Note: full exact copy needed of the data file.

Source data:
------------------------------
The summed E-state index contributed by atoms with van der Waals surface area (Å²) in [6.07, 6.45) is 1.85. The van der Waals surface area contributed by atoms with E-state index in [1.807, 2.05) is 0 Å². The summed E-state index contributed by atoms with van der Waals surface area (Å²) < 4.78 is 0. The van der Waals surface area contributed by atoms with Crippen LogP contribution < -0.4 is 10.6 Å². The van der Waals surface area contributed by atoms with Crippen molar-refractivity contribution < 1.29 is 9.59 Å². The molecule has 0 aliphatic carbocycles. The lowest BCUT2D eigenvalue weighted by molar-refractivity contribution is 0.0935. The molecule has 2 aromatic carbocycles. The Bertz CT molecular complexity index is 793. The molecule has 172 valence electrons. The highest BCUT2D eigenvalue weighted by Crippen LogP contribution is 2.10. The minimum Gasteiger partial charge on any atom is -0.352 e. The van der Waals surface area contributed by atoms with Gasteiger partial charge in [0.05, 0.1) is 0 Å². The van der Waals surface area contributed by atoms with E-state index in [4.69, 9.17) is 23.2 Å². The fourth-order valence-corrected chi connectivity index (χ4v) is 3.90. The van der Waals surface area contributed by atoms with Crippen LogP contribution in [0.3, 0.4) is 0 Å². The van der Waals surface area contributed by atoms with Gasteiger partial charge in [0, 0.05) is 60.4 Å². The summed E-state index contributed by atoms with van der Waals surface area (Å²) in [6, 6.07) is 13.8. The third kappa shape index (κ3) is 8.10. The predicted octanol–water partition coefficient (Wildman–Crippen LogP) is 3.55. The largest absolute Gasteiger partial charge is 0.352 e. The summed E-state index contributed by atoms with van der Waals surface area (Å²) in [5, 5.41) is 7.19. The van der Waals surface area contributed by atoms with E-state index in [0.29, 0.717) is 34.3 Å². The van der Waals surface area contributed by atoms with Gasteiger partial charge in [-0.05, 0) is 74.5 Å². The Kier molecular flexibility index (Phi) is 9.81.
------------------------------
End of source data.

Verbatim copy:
The summed E-state index contributed by atoms with van der Waals surface area (Å²) in [6.07, 6.45) is 1.85. The van der Waals surface area contributed by atoms with E-state index in [1.807, 2.05) is 0 Å². The summed E-state index contributed by atoms with van der Waals surface area (Å²) < 4.78 is 0. The van der Waals surface area contributed by atoms with Crippen LogP contribution < -0.4 is 10.6 Å². The van der Waals surface area contributed by atoms with Crippen molar-refractivity contribution < 1.29 is 9.59 Å². The molecule has 0 aliphatic carbocycles. The lowest BCUT2D eigenvalue weighted by molar-refractivity contribution is 0.0935. The molecule has 2 aromatic carbocycles. The Bertz CT molecular complexity index is 793. The molecule has 172 valence electrons. The highest BCUT2D eigenvalue weighted by Crippen LogP contribution is 2.10. The minimum Gasteiger partial charge on any atom is -0.352 e. The van der Waals surface area contributed by atoms with Gasteiger partial charge in [0.05, 0.1) is 0 Å². The van der Waals surface area contributed by atoms with E-state index in [4.69, 9.17) is 23.2 Å². The fourth-order valence-corrected chi connectivity index (χ4v) is 3.90. The van der Waals surface area contributed by atoms with Crippen LogP contribution in [0.3, 0.4) is 0 Å². The van der Waals surface area contributed by atoms with Gasteiger partial charge in [0, 0.05) is 60.4 Å². The summed E-state index contributed by atoms with van der Waals surface area (Å²) in [6, 6.07) is 13.8. The third kappa shape index (κ3) is 8.10. The predicted octanol–water partition coefficient (Wildman–Crippen LogP) is 3.55. The largest absolute Gasteiger partial charge is 0.352 e. The summed E-state index contributed by atoms with van der Waals surface area (Å²) in [5, 5.41) is 7.19. The van der Waals surface area contributed by atoms with E-state index in [0.29, 0.717) is 34.3 Å². The van der Waals surface area contributed by atoms with Gasteiger partial charge in [-0.05, 0) is 74.5 Å². The Kier molecular flexibility index (Phi) is 9.81.